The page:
Tatar cemetery in Minsk

Belarus was actually a multiethnic country during its whole history. People of different ethnic groups and religions have been living here up to the present time. In pre-revolutionary Minsk the number of Muslims was about one and a half thousand, Tatar community was located on quite a vast territory at that time (today it is a Sport Palace region). But Tatars have lived in Belarus for a long time and we know hundreds of examples of ancient orthodox or catholic temples, but there was not a single Muslim temple.

While it’s possible to build a mosque, but  it’s impossible to restore a destroyed cemetery.   

In the mid-70-ies the last mazar was annihilated

A Tatar cemetery is called mazar. In the 74-th the last Muslim burial place was annihilated. And a spare place hasn’t been found to bury Islam adherents officially so far. But more than 10 thousand Muslims live in Minsk today.

Minsk Muslims have prayed in a wooden mosque for many years

At the beginning of the XX century the walls of a new temple with a big central dome and high multystoried minaret were built, which quickly became an attraction of pre-war Minsk. This depiction of a capital Muslim mosque were printied on thousands of postcards of the century beginning.

This temple asserted its right for existence and services holding in the years of atheism,  remained whole during The Great Patriotic War. It would seem, the ordeals have left behind, and better tomorrow and temple’s prosperity awaits ahead. However, in 1949 the Soviet authority placed a cross on Minsk mosque – the temple was closed, and in 10 years it was burst. On the place of the shrine, wherein thousands of people’s prayers sounded, the government decided to open “public catering” – the hotel “Yubileinaya” restaurant was built there.

After the mosque they decided to “look into” the Tatar cemetery

In 10 years the city government paid attention to the cemetery as well. By that time nobody had been buried, but a lot of relatives of Minsk Tatars rested there. According to their traditions, they visited the ancestors’ graves.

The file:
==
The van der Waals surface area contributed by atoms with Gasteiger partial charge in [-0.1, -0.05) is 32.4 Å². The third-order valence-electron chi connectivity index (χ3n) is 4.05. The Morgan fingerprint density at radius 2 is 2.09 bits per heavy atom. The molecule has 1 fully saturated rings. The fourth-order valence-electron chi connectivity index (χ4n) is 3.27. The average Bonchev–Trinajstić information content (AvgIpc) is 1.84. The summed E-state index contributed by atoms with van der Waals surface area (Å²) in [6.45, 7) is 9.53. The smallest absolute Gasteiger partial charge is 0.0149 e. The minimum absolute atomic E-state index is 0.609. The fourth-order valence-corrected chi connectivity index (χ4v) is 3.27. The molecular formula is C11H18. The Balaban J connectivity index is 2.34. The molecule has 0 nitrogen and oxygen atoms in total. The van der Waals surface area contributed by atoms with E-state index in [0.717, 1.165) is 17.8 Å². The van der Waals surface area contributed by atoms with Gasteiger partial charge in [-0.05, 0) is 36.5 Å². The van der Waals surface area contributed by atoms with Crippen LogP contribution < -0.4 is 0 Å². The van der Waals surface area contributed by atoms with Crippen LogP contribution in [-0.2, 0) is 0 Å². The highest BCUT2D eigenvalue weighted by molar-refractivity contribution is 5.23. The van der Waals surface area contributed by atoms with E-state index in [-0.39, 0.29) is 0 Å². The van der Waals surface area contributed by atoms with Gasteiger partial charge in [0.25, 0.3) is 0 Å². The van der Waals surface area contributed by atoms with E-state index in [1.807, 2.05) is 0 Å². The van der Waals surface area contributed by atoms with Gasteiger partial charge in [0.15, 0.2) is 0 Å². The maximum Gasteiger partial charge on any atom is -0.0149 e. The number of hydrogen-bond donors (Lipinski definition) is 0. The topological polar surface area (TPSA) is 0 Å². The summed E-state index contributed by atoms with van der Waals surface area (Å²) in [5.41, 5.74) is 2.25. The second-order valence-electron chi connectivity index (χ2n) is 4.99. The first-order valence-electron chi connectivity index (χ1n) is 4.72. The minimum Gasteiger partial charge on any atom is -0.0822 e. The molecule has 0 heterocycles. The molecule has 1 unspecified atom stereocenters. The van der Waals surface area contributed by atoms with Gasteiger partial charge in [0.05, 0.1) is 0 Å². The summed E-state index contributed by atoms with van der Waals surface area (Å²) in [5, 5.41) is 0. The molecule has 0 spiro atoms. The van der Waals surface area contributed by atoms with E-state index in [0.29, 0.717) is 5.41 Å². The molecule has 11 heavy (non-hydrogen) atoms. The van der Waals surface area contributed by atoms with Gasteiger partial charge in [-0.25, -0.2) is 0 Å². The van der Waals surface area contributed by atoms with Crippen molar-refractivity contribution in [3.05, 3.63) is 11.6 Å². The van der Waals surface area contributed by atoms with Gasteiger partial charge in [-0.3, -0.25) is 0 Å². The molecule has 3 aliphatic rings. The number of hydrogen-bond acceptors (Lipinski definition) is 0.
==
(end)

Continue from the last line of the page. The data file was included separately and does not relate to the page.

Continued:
Cemeteries in a city’s borders is quite usual thing for large residential areas, moreover for the capital –  million-plus city. But in the mid 70-ies information that the Tatar cemetery was going to be terminated, appeared in one of the newspapers. Then, a terrible story started.

Certainly, people are powerless in such issues. And the only thing, that’s left was to leave all as it was, or to reinter relatives’ bodies. The memories of those years have still preserved, of how people removed their dead relatives’ remains  in small coffins.

What remained of Minsk Tatar cemetery?

 A plain land. Not all of the Tatars had the possibility to reinter the dead. Many graves were just leveled to the ground with bulldozers. Even cemetery’s pines were replaced with young birches.

Now Minsk residents should come to this place not to honour the dead memory, but to take a walk – such was the government decision, and architects designed and laid out a park here. Firstly, people certainly didn’t appear there. And even today, those who know this terrible story prefer to avoid this place of “recreation”.

The name “Tatar” was assigned to the park on Griboedov Street, and the mazar’s theme has been closed so far, even though Belarusian Tatars have a place to come to pray.  In 2016 a new mosque was opened in Minsk.